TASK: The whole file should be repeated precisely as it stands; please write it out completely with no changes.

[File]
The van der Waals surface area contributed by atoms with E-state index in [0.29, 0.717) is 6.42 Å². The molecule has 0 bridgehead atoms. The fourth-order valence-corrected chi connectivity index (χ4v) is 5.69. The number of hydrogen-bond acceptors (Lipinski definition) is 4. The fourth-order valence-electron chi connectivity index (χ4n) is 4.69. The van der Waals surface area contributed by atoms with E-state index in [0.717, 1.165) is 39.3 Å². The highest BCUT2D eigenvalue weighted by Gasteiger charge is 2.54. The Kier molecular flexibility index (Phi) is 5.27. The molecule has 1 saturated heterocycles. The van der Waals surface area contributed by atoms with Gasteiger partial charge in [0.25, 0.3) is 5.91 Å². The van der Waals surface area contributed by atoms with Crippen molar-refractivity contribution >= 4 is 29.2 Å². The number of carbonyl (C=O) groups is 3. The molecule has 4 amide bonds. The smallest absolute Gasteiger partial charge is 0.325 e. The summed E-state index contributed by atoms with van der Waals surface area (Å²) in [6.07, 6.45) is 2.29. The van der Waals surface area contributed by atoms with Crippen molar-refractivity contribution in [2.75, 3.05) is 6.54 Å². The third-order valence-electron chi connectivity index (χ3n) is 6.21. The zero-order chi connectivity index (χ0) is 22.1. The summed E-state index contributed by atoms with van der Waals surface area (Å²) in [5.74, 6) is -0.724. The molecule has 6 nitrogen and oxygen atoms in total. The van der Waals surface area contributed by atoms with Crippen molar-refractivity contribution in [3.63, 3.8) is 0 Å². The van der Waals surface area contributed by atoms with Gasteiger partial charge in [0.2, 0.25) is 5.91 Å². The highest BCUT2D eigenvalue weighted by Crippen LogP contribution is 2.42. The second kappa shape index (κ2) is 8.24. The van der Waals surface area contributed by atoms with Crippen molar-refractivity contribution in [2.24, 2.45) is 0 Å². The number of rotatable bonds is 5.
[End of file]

The van der Waals surface area contributed by atoms with E-state index in [0.29, 0.717) is 6.42 Å². The molecule has 0 bridgehead atoms. The fourth-order valence-corrected chi connectivity index (χ4v) is 5.69. The number of hydrogen-bond acceptors (Lipinski definition) is 4. The fourth-order valence-electron chi connectivity index (χ4n) is 4.69. The van der Waals surface area contributed by atoms with E-state index in [0.717, 1.165) is 39.3 Å². The highest BCUT2D eigenvalue weighted by Gasteiger charge is 2.54. The Kier molecular flexibility index (Phi) is 5.27. The molecule has 1 saturated heterocycles. The van der Waals surface area contributed by atoms with Gasteiger partial charge in [0.25, 0.3) is 5.91 Å². The van der Waals surface area contributed by atoms with Crippen molar-refractivity contribution >= 4 is 29.2 Å². The number of carbonyl (C=O) groups is 3. The molecule has 4 amide bonds. The smallest absolute Gasteiger partial charge is 0.325 e. The summed E-state index contributed by atoms with van der Waals surface area (Å²) in [6.07, 6.45) is 2.29. The van der Waals surface area contributed by atoms with Crippen molar-refractivity contribution in [2.75, 3.05) is 6.54 Å². The third-order valence-electron chi connectivity index (χ3n) is 6.21. The zero-order chi connectivity index (χ0) is 22.1. The summed E-state index contributed by atoms with van der Waals surface area (Å²) in [5.74, 6) is -0.724. The molecule has 6 nitrogen and oxygen atoms in total. The van der Waals surface area contributed by atoms with Crippen molar-refractivity contribution in [3.63, 3.8) is 0 Å². The van der Waals surface area contributed by atoms with Gasteiger partial charge in [0.2, 0.25) is 5.91 Å². The highest BCUT2D eigenvalue weighted by Crippen LogP contribution is 2.42. The second kappa shape index (κ2) is 8.24. The van der Waals surface area contributed by atoms with Crippen molar-refractivity contribution in [2.24, 2.45) is 0 Å². The number of rotatable bonds is 5.